In 2010 the Centers for Disease Control and Prevention (CDC) with the support from the CDC Foundation and the Bill & Melinda Gates Foundation helped establish the CAR-Field Epidemiology Laboratory Training Program (CAR-FELTP) to build local capacity in disease surveillance and response.  Thousands of children in CAR die each year from vaccine-preventable diseases such as measles and polio. Improved surveillance through the CAR-FELTP has provided important information that can be used to develop effective vaccination campaigns and build local capacity to detect and respond to the spread of cholera, yellow fever, and other infectious diseases endemic in the region.  Despite the political unrest and insecurity in the CAR, FELTP residents remain committed to honing their skills and braving difficult terrain to save lives. Two residents give testimonials of their recent experiences in the field.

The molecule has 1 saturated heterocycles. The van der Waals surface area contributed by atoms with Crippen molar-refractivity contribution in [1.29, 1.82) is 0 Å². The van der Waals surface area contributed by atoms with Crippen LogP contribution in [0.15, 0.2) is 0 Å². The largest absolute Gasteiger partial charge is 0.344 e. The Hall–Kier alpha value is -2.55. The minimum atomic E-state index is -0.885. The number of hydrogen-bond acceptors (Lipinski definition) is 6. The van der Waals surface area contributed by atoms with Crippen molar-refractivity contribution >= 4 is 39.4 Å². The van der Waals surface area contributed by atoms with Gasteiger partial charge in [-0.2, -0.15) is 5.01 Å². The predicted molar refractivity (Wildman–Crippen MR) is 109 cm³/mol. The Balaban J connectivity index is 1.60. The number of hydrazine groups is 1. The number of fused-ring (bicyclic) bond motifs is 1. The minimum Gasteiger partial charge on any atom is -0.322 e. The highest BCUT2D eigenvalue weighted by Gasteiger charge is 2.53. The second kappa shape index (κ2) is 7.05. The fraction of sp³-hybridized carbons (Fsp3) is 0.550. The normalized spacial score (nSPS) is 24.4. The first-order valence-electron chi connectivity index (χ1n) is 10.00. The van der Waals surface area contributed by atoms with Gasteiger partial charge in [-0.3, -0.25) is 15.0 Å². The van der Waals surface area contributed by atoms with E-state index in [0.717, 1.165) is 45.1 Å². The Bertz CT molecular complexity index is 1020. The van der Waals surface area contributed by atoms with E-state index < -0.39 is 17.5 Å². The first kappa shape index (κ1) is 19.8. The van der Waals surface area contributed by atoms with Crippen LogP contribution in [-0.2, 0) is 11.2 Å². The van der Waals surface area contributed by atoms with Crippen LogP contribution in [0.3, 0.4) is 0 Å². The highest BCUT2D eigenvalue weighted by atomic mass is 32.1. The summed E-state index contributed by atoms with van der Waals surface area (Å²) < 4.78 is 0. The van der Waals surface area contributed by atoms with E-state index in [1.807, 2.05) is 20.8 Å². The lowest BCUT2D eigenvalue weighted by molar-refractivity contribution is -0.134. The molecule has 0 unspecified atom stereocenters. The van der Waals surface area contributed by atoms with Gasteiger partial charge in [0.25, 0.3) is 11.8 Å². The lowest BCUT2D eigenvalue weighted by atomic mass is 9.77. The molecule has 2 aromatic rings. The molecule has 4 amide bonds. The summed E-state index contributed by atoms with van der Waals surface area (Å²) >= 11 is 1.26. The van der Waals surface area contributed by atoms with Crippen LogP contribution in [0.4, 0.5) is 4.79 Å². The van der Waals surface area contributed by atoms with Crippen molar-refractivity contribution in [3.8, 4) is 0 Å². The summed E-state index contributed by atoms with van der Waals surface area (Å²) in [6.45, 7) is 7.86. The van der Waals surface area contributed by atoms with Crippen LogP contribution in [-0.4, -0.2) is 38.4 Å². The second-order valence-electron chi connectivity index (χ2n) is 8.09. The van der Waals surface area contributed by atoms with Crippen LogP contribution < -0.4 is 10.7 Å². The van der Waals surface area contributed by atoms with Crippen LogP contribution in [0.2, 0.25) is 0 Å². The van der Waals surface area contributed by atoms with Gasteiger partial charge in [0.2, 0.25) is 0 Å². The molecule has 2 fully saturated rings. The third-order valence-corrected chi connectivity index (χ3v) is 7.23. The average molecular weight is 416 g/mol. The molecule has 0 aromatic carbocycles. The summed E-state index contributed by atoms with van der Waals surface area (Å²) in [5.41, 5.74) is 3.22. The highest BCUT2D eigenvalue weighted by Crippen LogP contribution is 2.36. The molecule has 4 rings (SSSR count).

CAR FELTP Resident 1

There has been insecurity in the Central Africa Republic since the end of 2012.The crisis began in December 2012 and progressively took over the entire country in March 2013. Since November 2014, several waves of violence both in Bangui and in the provinces have occurred. Confrontations between armed groups and violence against the civilian population have led to massive displacement of populations.

Children affected by measles outbreak in Paoua, Central African Republic, April 2014

Children affected by measles outbreak in Paoua, Central African Republic, April 2014